Immunogenicity and Safety of an Inactivated Hepatitis A Vaccine Given with Measles-Mumps-Rubella Vaccine to 12-13 Month Old Turkish Children
- *Corresponding Author:
- Kadriye YURDAKÖK
Pediatric Health and Diseases Department
Social Pediatrics Unit
Hacettepe University Faculty of Medicine, Ankara, Turkey
Tel: +90 312 305 11 33
Fax: +90 312 324 32 84
E-mail: [email protected]
Received date: September 10, 2012; Accepted date: September 20, 2012; Published date: September 25, 2012
Citation: YURDAKÖK K, BAKIR M, SOYSAL A, İNCE T, YALÇIN S, et al. (2012) Immunogenicity and Safety of an Inactivated Hepatitis A Vaccine Given with Measles-Mumps-Rubella Vaccine to 12-13 Month Old Turkish Children. J Vaccines Vaccin 3:146. doi:10.4172/2157-7560.1000146
Copyright: © 2012 YURDAKÖK K, et al. This is an open-access article distributed under the terms of the Creative Commons Attribution License, which permits unrestricted use, distribution, and reproduction in any medium, provided the original author and source are credited.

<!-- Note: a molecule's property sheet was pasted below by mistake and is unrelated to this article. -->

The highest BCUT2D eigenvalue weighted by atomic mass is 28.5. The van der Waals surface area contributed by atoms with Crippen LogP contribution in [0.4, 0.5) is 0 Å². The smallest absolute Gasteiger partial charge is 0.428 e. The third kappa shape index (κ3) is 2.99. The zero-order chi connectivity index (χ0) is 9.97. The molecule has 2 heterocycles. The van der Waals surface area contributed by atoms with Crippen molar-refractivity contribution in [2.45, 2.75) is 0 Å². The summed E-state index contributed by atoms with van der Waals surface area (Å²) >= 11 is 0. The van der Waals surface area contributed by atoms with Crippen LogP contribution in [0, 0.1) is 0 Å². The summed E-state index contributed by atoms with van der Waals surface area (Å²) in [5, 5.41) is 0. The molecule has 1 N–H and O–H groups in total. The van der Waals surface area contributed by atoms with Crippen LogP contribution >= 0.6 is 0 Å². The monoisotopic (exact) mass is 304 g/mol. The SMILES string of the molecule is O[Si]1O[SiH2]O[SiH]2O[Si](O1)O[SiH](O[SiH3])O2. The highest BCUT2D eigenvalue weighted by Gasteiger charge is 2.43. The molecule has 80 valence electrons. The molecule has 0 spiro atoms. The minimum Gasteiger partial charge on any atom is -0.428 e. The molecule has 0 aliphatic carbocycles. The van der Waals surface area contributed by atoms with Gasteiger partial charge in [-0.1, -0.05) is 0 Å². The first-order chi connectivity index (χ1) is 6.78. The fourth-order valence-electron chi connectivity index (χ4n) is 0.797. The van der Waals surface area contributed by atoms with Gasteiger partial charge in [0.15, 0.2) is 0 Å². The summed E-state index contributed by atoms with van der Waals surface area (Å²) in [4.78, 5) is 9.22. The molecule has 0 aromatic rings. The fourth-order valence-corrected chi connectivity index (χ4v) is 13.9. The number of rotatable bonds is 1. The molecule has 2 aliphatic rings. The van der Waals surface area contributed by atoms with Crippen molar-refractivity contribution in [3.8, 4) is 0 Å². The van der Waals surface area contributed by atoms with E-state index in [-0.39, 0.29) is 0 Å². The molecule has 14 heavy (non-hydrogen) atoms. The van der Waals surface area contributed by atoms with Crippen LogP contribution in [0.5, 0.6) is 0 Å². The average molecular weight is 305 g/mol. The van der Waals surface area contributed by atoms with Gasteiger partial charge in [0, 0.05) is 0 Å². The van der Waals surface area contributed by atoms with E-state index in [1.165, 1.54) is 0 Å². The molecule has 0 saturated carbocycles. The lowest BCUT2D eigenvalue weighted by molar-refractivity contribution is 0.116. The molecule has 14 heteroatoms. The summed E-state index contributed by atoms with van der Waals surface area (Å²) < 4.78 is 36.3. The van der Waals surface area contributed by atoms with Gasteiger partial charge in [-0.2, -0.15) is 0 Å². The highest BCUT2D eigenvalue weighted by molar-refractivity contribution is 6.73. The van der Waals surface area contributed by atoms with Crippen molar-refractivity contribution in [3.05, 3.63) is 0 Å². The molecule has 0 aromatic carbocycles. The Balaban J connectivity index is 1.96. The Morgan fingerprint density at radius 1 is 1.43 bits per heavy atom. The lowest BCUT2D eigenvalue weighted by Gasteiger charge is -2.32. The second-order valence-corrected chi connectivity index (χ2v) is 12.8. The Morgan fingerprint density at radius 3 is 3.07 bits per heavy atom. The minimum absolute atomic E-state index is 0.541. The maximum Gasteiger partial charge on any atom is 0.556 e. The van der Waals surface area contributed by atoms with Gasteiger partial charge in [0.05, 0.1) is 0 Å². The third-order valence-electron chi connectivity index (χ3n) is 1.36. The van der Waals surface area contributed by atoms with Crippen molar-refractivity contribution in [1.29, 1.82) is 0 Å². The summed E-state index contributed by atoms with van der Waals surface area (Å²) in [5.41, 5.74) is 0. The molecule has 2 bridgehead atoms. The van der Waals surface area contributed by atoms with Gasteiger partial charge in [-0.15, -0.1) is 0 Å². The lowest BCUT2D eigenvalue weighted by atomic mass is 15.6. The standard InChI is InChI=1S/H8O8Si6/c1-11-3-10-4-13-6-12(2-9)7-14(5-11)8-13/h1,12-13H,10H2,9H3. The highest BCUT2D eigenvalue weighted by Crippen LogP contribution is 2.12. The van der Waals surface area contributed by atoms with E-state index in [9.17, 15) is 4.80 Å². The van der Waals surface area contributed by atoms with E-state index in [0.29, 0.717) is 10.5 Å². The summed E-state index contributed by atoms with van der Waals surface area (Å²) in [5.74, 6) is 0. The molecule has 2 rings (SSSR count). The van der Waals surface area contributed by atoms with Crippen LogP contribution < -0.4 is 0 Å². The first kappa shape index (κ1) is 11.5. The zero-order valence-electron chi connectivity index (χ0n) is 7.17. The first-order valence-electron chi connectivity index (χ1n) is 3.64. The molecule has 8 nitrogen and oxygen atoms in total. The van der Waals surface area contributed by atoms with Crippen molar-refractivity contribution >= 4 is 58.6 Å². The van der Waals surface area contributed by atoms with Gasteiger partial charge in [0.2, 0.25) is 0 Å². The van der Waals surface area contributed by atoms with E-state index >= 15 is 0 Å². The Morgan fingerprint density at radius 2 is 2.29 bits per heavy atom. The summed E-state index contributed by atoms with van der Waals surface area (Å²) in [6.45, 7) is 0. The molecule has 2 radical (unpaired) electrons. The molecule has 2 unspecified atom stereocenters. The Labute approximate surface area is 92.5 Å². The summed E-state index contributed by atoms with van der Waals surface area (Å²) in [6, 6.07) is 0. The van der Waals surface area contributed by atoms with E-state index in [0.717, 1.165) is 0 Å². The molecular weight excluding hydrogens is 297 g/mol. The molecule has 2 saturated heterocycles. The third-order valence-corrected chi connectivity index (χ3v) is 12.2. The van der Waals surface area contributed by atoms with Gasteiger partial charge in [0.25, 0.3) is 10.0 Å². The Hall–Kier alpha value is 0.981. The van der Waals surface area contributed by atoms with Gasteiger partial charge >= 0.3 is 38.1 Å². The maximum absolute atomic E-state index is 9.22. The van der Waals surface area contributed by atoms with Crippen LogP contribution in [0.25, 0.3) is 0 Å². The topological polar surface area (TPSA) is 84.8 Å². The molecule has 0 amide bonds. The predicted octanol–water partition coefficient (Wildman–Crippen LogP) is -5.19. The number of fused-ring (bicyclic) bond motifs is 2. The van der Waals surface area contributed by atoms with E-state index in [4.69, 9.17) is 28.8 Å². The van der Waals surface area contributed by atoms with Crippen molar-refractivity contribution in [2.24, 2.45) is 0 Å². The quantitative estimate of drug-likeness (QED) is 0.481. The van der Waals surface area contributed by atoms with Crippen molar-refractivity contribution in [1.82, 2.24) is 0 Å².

Background: The epidemiology of hepatitis A in Turkey favor routine vaccination of children. This study assessed compatibility of a monovalent hepatitis A vaccine with the measles-mumps-rubella (MMR) combination vaccine used in the national immunization calendar at 12-15 months of age. Methods: Hepatitis A seronegative participants were randomized equally to hepatitis A vaccine followed by MMR vaccine 28 days later (Group A), MMR vaccine followed by hepatitis A vaccine 28 days later (Group B), or one dose each of hepatitis A and MMR vaccines given on Day 0 (Group C). All participants received a hepatitis A booster dose 6 months later. Results: A total of 470 seronegative (anti-hepatitis A concentration ≥20 mIU/mL) participants were randomized: 188 to Group A, 94 to Group B and 188 to Group C. The hepatitis A seroprotection rates (≥20 mIU/mL), 1 month after the first vaccination were 93.6% (Group A) and 92.7% (Group C) by a microparticle enzyme immunoassay (MEIA). Using a more sensitive electrochemiluminescence immunoassay (ECLIA), the corresponding seropositivity rates were 100 and 99.4%. Non-inferiority of seroprotection against hepatitis A was demonstrated for concomitant versus non-concomitant vaccination using ECLIA, but not MEIA. After booster, all participants had anti-hepatitis titers ≥20 mIU/mL and anti-hepatitis geometric mean concentrations of 5,078 mIU/mL (Group A), 3,271 mIU/mL (Group B) and 4,314 mIU/mL (Group C). Following primary vaccination, measles (≥120 mIU/mL) and mumps (≥ 10 AU/mL) seroprotection rates were 96.5% with both separate and concomitant vaccination. The rubella seroprotection (≥ 10 AU/mL) rates were 97.6 and 96.7% following separate and concomitant vaccination, respectively. Reactogenicity increased slightly with concomitant administration; both vaccines were well tolerated. Conclusions: The immune response to the hepatitis A vaccine was not impaired by concomitant administration with MMR vaccine. Non-inferiority of seroprotection was demonstrated with the more sensitive of two assays used to evaluate anti-hepatitis A antibody.